In my early days as an engineer, I was working at HP and while I had a $5000 scope on my desk, I found that for quick debugging of some logic problems, a logic probe was a great tool. HP sold one and they seem to still be available. It was a nice handheld design and would show the high or low state of a signal, as well as floating (half bright) and toggling (flashing).

HP logic probe

Recently one of our customers had a problem that a logic probe would chase down. So it was a good example of a simple and useful project. The first pass was pretty easy to detect high or low signal values, and floating lines. Use a GPIO to IN(TEST_INPUT) to detect and drive the LED correspondingly. For floating the TEST_INPUT was pulled weakly high or low to see if the state changed and if it did, then light the LED at a lower brightness. To accomplish that a timer is used to generate interrupts so that the LED can be PWM'd to half bright.

A couple of options were tried before the final version showing pulsing signals was chosen. At first a capture input was used to detect when transitions occurred on the TEST_INPUT. But this required 2 pins to be tied together, or one pin being switched from capture to GPIO. A better solution was to place a weak pull up on the TEST_INPUT and look for negative transitions on TEST_INPUT using falling edge interrupts.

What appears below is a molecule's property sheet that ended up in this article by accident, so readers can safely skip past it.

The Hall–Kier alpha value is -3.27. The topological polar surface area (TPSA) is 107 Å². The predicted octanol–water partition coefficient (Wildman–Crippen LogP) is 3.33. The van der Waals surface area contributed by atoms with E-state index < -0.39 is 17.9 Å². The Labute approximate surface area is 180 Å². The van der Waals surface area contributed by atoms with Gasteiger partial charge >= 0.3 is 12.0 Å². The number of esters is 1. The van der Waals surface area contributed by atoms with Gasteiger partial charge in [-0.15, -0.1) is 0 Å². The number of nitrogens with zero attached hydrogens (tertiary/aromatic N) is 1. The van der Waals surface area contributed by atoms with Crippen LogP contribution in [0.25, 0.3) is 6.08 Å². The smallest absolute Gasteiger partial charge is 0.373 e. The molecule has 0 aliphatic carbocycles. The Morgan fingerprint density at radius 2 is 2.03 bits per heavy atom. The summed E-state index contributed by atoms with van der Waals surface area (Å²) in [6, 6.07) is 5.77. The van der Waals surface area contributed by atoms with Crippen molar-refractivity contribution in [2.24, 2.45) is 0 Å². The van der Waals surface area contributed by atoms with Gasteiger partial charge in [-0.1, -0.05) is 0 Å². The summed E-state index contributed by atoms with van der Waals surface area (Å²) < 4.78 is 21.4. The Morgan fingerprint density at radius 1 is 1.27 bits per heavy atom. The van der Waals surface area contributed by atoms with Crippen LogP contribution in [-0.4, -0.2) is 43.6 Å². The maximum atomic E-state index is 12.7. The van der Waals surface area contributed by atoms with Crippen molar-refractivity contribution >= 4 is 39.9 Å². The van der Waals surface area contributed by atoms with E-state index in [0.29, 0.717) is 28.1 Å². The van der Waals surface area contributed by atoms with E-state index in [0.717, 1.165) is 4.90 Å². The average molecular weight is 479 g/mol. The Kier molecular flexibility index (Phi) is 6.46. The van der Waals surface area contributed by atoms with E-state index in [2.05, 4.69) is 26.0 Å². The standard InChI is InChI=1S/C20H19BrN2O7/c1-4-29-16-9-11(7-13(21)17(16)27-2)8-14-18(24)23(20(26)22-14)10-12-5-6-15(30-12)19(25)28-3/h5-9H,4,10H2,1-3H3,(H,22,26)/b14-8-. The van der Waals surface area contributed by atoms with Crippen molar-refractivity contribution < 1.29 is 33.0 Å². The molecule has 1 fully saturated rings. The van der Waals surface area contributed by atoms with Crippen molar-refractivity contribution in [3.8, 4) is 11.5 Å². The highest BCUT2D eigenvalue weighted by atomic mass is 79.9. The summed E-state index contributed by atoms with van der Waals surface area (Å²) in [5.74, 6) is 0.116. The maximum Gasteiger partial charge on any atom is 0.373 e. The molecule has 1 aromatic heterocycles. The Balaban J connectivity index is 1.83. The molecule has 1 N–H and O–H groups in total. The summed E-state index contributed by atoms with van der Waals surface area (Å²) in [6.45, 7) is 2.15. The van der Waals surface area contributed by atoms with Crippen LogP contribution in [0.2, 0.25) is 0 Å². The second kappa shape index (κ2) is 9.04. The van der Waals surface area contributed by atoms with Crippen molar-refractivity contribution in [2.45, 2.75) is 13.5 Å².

Logic probe in action

So here is a example program using Port 1 Pin 29 which is in the lower right hand of the ARM stamp. Above shows using a 1/2 watt resistor as a probe which accomplishes 2 things, a nice stiff wire for probing and a little additional protection for the TEST_INPUT. Most of the boards I am using this on have a common ground through the PC USB connections. But for cases where that is not the case, a GND pin can be added to the ARM stamp and would allow a clip lead to create a common GND.

More details and source at the forum.

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